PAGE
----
Most recently, I have stolen from Johannes Brahms’ Four Serious Songs and adapted them to trombone.  Now this is obviously not a new concept; many adaptations are available for trombone here.  Despite the many adaptations available, I have enjoyed working from the vocal (contralto) score.  One of the advantages of working from the vocal score is viewing the text. Fortunately, the version I am using contains German, English, and French text.

One disadvantage that trombonists will face, as opposed to…

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Southeast Trombone Symposium 2015

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What a treat it was to visit Columbus State University this past June for the Southeast Trombone Symposium! Dr. Bradley Palmer has now hosted STS for 6 years. I attended the first STS in 2010 as a participant, and Chris and I performed in the Professor’s Choir in June. So much has changed over the last 6 years, but a lot has remained the same. Columbus, GA will always be one of my most favorite places– I have so many fond memories of the Schwob School of Music, my former professors and colleagues, and all of the music that I have had a chance to make and listen to in Legacy Hall.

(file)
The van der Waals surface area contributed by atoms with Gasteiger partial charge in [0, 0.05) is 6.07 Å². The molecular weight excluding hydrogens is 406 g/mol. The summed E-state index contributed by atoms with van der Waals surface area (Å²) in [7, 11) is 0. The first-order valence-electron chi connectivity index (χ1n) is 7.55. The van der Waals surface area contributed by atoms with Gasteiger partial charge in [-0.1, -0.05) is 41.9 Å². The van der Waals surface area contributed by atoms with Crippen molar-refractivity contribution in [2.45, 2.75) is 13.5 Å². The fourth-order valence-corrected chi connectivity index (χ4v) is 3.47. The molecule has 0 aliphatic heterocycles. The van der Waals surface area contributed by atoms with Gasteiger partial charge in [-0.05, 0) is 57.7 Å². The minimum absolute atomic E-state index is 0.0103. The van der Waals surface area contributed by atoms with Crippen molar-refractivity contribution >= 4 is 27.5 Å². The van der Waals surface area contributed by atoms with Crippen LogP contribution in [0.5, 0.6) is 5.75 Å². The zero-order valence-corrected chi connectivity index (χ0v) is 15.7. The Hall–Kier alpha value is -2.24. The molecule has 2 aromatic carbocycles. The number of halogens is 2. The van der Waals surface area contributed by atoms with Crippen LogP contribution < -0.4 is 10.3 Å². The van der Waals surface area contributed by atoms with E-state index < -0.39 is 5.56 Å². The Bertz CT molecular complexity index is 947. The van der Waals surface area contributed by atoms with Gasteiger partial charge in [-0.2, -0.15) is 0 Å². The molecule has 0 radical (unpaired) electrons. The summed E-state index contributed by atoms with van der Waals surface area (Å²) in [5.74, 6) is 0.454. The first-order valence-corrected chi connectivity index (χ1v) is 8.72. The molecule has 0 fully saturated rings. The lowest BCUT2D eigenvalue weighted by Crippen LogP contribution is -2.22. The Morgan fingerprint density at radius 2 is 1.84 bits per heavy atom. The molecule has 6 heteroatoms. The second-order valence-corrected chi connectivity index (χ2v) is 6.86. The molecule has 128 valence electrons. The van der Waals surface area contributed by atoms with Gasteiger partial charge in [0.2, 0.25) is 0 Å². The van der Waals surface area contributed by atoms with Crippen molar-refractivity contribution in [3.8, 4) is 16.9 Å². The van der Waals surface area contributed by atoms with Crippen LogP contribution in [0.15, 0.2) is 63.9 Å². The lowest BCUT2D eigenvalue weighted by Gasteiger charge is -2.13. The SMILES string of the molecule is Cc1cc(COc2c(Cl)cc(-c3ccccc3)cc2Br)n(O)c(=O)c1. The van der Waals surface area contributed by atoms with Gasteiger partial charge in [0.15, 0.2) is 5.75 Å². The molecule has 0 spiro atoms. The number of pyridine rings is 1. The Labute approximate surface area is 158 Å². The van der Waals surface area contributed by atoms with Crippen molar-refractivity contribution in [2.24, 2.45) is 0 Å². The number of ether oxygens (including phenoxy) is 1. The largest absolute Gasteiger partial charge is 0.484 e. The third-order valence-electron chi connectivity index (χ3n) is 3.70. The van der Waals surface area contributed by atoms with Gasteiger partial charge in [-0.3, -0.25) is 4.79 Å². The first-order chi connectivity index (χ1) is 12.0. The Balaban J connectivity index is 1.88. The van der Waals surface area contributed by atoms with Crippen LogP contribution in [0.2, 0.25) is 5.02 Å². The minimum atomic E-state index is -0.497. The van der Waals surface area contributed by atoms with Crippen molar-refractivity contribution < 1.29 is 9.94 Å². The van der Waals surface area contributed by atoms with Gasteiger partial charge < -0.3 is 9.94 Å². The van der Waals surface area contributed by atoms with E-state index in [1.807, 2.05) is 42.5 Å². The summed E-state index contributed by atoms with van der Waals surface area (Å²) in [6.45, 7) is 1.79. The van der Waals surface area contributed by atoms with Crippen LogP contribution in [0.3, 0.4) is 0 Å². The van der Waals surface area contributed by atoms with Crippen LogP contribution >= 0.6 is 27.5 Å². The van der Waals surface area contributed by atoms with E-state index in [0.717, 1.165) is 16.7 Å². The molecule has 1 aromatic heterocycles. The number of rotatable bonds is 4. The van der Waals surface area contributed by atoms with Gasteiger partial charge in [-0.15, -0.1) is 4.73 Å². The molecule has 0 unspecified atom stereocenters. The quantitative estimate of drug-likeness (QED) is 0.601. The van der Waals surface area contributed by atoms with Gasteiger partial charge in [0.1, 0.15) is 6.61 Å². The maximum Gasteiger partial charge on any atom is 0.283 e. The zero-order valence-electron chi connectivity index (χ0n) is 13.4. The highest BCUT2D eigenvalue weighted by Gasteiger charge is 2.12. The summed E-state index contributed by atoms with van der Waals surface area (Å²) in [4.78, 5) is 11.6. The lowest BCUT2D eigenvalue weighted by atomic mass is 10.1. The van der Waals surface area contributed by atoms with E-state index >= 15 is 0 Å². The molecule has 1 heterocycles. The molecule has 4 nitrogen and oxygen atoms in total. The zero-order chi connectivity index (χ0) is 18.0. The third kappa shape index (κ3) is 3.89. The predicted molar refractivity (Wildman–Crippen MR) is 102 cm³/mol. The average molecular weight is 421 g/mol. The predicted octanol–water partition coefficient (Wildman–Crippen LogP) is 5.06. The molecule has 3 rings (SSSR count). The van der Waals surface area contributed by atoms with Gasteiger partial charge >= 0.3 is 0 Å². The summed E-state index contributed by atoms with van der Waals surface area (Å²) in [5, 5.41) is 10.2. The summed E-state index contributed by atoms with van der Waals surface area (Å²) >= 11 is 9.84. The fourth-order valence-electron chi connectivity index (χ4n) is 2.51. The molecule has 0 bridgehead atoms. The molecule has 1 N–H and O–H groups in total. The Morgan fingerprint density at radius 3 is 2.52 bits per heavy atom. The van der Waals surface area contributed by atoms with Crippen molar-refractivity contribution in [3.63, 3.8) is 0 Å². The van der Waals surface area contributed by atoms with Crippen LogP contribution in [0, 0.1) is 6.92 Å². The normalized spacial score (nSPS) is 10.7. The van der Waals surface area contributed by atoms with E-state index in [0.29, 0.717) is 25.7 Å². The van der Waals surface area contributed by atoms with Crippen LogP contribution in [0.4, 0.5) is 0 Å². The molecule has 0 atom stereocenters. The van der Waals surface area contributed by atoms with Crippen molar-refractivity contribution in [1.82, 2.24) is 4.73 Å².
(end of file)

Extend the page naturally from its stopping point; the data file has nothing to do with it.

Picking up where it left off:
Midwest Trombone & Euphonium Conference 2015